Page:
The Bahamas is made up of hundreds of islands, one of which is Ragged Island. It is actually part of a chain of islands, cays, islets, and rocks called the Ragged Islands. Located southwest of Long Island Bahamas and about 60 miles from Cuba, this beautiful little island is just about 9 square miles and inhabited by only a handful of people (around 80) – a truly small slice of Caribbean paradise.
History of Ragged Island Bahamas
Not much is known about the history of this island in the Bahamas including its early settlers. Some believe that Christopher Columbus may have landed on this chain of Bahamas out islands on October 26, 1942 on his first journey to the New World. They were most likely Loyalists and only their surnames are known: Curling, Lockhart, Maycock, Moxey, Munroe, Wallace, and Wilson. It is also believed that pirates may have used this Bahamas out island as one of their lairs. Blackbeard’s Bay and Blackbeard’s Well, located on the western coast of Ragged Island, indicate that the infamous pirate may have also established his own lair on the island quite near the well. The Spanish are also believed to have made use of the island as a fortress due to the discovery of cannons seen at Gun Point and Salt Cay, enabling them to guard the harbor’s main entrances.
In the 19th century, two brothers, Duncan Taylor and Major Taylor, settled on Ragged Island to develop salt ponds. The island’s summer droughts and narrow, shallow channels made it an ideal place to produce salt. This allowed the island to have an active role in the salt industry. The island’s only settlement, Duncan Town, was named after one of the Taylor brothers. Ragged Island’s economy prospered for several years and was more populated than it is today. Unfortunately, salt production came to a standstill when Fidel Castro came into power. In 1943, the residents of this Bahamas island numbered 477 which included families that descended directly from the original settlers. However, due to the downturn in their economy, the island now only has around 80 people who call it home. Their livelihoods are all permanently linked to the sea, either engaged in boat-building or fishing.
A Bahamas Vacation on Ragged Island
Because Ragged Island is relatively unpopulated, it is still quite unspoiled and really peaceful. A Bahamas vacation here is sure to be relaxing. Most of its beaches are yet to be explored and perfect for beach combing or a bit of picnicking. The Drain Bay Beach, for one, has a secluded cove on each end that you can explore. Its soft white sand is perfect for sunbathing while the crystal clear waters are great for swimming and snorkeling. Most of the tourists who decide to have their Bahamas vacation here are fishing and boating enthusiasts. The waters surrounding the island are full of a variety of fish including permit, lady fish, snappers, tuna, groupers, mackerel, barracudas, and jacks. The flats are overflowing with bonefish that will amaze well-travelled fishermen. Ragged Island is also a popular stop among boaters because of the numerous spots that allow them to drop anchor and relax.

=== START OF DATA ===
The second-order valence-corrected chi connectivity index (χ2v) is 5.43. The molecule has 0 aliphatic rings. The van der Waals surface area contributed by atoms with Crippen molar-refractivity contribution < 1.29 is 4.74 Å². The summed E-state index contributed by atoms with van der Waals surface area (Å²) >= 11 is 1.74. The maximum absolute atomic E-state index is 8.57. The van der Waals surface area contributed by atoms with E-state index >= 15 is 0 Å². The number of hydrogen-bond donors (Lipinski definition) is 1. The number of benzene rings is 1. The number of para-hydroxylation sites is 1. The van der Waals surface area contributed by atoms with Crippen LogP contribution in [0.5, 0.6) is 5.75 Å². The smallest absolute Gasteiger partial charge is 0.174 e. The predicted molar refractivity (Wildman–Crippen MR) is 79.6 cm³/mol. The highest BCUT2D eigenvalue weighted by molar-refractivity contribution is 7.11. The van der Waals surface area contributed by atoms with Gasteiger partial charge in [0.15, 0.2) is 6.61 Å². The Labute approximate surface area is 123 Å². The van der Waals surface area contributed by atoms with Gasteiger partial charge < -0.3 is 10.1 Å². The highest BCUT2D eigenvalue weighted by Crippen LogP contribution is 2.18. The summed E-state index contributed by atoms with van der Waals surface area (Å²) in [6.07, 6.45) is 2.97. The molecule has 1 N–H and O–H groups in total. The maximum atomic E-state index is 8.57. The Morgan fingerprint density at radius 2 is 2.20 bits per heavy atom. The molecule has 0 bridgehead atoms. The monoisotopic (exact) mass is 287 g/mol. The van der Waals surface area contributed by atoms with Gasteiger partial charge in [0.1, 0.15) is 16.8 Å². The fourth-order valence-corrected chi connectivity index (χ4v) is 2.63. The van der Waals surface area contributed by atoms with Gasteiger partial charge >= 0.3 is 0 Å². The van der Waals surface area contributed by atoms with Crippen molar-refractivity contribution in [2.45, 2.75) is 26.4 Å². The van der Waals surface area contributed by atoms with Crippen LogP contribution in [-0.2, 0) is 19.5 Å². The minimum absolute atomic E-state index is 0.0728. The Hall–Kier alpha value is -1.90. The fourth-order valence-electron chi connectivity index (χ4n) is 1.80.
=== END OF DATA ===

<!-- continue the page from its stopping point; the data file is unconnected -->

Tourists can also spend their time doing some Bahamas diving to explore the wonderful marine life in the area. Though there is no actual diving operation on the island, there are fishing guides who are able to help experienced divers find the best spots. The nearby cays are excellent for exploring the beauty of nature as well. Aside from natural attractions, this unspoiled Bahamas island also has several attractions on land. Tourists can visit the old jailhouse, the lighthouse, the salt ponds, Blackbeard’s Well, and the Man-O-War Tower. Local dining is a treat, full of traditional Bahamian dishes that feature fresh seafood. And while there are no shopping centers for tourists to enjoy, there are handmade Bahamian crafts and perfumes that are perfect for souvenirs.
There are a great many other things to see and do during a Bahamas vacation in the Ragged Island. Tourists who are fortunate enough to stop by will be in for a memorable treat.